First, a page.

The Portland Alliance statement reads:
As the US begins to re-negotiate NAFTA, the Alliance for Democracy in Portland, Oregon requests that negotiations be public, and transparent, and benefit all people in the United States, Mexico, and Canada. The negotiations must be open, public and transparent. Any negotiations which is done by the 500 corporate trade advisers only will be rejected by the people. Representative of the people must be present, participating fully and have a meaningful part of all negotiations. They must not be excluded from any talks, even if the talks are not about the environment or labor. The people's representatives must be on an equal footing with the corporate representatives.
Negotiations which happen behind closed doors are undemocratic and will result in an agreement which benefits those behind the doors, not the people of our three nations. The result of any such negotiations will be rejected by the people.
- The negotiations objectives must
- Address the needs of the people for a healthy environment, addressing the causes and effects of climate change, with the goal of reducing carbon in the environment and eliminating the use of fossil fuels and encourage the use of renewable non-nuclear energy sources,
- Address the need for equality among people by including enforceable labor standards in the agreement itself and provisions which reduce dramatically the income and wealth gaps among the peoples of our three nations and within each nation, and
- Enhance democracy and democratic practices by removing Chapter 11 in its entirety. Chapter 11 provides for secret trade tribunals to settle “trade” disputes filed by multi-national corporations against national governments.
It is not our belief that NAFTA can be renegotiated and achieve our objectives. In fact, we must repeal NAFTA. And then if we need to establish new tariffs or quotas in order to facilitate trade among our nations, then new treaties should be negotiated and approved in the Senate according to our Constitution.
The national Alliance submitted the following:
NAFTA renegotiation presents an opportunity to fix a flawed trade deal, but only if the US Trade Representative and the White House are determined to stand up for jobs, environmental protection and climate stability, small farms and food safety, and the rights of nations, states, and municipalities to regulate corporate activity to protect public health, natural resources, in particular our surface and groundwater sources on which all life depends, and local economies.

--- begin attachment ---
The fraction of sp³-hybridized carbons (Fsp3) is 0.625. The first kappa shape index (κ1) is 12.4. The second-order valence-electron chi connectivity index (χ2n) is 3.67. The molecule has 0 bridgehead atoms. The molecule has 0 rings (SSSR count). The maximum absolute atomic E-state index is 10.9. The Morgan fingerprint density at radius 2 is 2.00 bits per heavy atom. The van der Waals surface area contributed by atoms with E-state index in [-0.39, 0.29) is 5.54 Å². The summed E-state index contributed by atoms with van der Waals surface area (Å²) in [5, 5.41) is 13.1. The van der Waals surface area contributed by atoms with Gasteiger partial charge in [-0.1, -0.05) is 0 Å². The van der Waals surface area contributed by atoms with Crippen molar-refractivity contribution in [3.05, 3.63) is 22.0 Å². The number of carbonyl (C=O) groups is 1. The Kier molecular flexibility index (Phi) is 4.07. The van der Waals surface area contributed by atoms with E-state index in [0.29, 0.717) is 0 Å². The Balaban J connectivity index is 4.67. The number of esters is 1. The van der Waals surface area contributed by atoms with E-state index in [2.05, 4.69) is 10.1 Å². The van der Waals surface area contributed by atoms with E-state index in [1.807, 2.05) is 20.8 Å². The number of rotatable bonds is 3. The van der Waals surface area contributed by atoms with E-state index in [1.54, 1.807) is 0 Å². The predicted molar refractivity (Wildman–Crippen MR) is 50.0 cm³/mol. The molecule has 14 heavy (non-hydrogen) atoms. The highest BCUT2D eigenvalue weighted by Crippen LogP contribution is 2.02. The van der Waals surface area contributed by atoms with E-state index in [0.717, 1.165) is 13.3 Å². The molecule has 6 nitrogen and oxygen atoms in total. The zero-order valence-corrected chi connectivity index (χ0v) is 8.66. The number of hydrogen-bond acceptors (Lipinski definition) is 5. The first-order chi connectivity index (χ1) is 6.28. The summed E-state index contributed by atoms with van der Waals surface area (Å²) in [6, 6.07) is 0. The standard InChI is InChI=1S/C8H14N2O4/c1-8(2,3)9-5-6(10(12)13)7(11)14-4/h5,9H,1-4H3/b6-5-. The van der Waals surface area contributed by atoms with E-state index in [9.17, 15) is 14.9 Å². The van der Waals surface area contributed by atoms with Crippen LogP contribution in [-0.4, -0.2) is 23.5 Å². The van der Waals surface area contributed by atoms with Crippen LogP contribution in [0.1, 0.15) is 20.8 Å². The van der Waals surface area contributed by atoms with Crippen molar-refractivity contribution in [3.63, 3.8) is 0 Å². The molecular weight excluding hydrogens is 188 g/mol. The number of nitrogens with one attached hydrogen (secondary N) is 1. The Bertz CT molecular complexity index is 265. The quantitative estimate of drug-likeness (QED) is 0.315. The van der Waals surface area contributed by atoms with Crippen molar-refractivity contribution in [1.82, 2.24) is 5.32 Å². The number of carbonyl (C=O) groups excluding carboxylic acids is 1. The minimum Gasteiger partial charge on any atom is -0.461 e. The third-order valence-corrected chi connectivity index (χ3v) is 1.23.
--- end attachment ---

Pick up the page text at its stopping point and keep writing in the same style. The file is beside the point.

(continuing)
The Alliance for Democracy stands with other civic, environmental, consumer and labor organizations to demand that a new NAFTA incorporate the following changes:
- Eliminate Investor State Dispute Settlement provisions that allow corporations to attack ordinances and regulatory decisions before secret tribunals.
- Add binding labor, wage and environmental standards to a new NAFTA, including requirements and mechanisms for enforcement. Eliminate rules that incentivize offshoring jobs.
- Include robust, binding and enforceable standards for food, product, and transportation safety, requiring imported goods and transport to meet the highest domestic standards.
- Include protection for "buy local" and "buy American" ordinances, which protect and strengthen national and local economies.
- Eliminate agricultural rules that harm small farmers and the local food systems that they support.
- Most importantly, negotiations should be transparent, and drafts of agreements available for public and congressional examination.
- Finally, a revamped NAFTA should not be passed by Congress under expedited Trade Promotion Authority, or Fast Track rules, but instead should be fully examined, deliberated, and debated by Congress and the public before it goes to a vote.
None of this has surprised the many millions of Americans who were opposed to NAFTA when it first passed, and have been working to block subsequent multinational trade deals, including the Multinational Agreement on Investments, the Free Trade Area of the Americas, and the Trans Pacific Partnership, ever since.
We are not "anti-trade." But we are completely opposed to any trade policy that privileges corporate profits over the lives and well-being of citizens and the communities in which they live and work, or the ecological systems that sustain all life.
NAFTA renegotiation represents a chance to affirm the importance of jobs, local economies, strong communities, and the environment, and to be a model of what a "fair trade" agreement can do.